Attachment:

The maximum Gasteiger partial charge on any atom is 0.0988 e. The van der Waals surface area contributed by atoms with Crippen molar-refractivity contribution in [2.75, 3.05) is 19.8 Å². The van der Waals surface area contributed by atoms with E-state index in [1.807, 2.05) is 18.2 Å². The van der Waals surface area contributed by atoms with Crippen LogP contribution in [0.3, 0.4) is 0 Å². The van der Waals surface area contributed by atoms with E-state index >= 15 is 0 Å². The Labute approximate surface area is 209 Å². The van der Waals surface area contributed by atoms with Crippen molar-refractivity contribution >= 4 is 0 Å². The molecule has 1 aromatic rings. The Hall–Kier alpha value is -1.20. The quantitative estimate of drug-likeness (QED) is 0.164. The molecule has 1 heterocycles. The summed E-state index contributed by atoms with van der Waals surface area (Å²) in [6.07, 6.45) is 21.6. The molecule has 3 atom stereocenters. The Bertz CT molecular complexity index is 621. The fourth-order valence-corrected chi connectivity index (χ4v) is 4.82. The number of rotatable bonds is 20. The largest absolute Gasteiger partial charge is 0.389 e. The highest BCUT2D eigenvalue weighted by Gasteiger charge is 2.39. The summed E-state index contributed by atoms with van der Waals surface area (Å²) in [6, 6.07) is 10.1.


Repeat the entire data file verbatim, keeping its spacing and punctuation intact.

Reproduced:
The maximum Gasteiger partial charge on any atom is 0.0988 e. The van der Waals surface area contributed by atoms with Crippen molar-refractivity contribution in [2.75, 3.05) is 19.8 Å². The van der Waals surface area contributed by atoms with E-state index in [1.807, 2.05) is 18.2 Å². The van der Waals surface area contributed by atoms with Crippen LogP contribution in [0.3, 0.4) is 0 Å². The van der Waals surface area contributed by atoms with E-state index >= 15 is 0 Å². The Labute approximate surface area is 209 Å². The van der Waals surface area contributed by atoms with Crippen molar-refractivity contribution >= 4 is 0 Å². The molecule has 1 aromatic rings. The Hall–Kier alpha value is -1.20. The quantitative estimate of drug-likeness (QED) is 0.164. The molecule has 1 heterocycles. The summed E-state index contributed by atoms with van der Waals surface area (Å²) in [6.07, 6.45) is 21.6. The molecule has 3 atom stereocenters. The Bertz CT molecular complexity index is 621. The fourth-order valence-corrected chi connectivity index (χ4v) is 4.82. The number of rotatable bonds is 20. The largest absolute Gasteiger partial charge is 0.389 e. The highest BCUT2D eigenvalue weighted by Gasteiger charge is 2.39. The summed E-state index contributed by atoms with van der Waals surface area (Å²) in [6, 6.07) is 10.1.